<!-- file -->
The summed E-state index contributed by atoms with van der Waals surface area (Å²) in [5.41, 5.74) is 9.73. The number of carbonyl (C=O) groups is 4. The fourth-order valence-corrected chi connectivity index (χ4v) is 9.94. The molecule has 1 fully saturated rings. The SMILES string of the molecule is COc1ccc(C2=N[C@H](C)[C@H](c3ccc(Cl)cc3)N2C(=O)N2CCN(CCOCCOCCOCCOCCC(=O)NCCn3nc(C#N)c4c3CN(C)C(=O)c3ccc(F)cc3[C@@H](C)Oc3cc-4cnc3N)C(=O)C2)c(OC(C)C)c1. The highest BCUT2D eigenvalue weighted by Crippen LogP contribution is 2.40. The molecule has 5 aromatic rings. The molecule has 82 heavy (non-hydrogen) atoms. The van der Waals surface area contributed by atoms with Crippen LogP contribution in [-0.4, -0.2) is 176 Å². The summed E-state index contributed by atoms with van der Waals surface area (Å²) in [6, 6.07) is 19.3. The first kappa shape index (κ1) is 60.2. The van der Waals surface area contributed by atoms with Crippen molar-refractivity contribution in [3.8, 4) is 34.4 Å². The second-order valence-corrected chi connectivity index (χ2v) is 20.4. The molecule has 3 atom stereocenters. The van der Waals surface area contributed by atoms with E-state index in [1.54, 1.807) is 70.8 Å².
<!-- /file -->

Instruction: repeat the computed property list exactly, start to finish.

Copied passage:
The summed E-state index contributed by atoms with van der Waals surface area (Å²) in [5.41, 5.74) is 9.73. The number of carbonyl (C=O) groups is 4. The fourth-order valence-corrected chi connectivity index (χ4v) is 9.94. The molecule has 1 fully saturated rings. The SMILES string of the molecule is COc1ccc(C2=N[C@H](C)[C@H](c3ccc(Cl)cc3)N2C(=O)N2CCN(CCOCCOCCOCCOCCC(=O)NCCn3nc(C#N)c4c3CN(C)C(=O)c3ccc(F)cc3[C@@H](C)Oc3cc-4cnc3N)C(=O)C2)c(OC(C)C)c1. The highest BCUT2D eigenvalue weighted by Crippen LogP contribution is 2.40. The molecule has 5 aromatic rings. The molecule has 82 heavy (non-hydrogen) atoms. The van der Waals surface area contributed by atoms with Crippen LogP contribution in [-0.4, -0.2) is 176 Å². The summed E-state index contributed by atoms with van der Waals surface area (Å²) in [6, 6.07) is 19.3. The first kappa shape index (κ1) is 60.2. The van der Waals surface area contributed by atoms with Crippen molar-refractivity contribution in [3.8, 4) is 34.4 Å². The second-order valence-corrected chi connectivity index (χ2v) is 20.4. The molecule has 3 atom stereocenters. The van der Waals surface area contributed by atoms with E-state index in [1.54, 1.807) is 70.8 Å².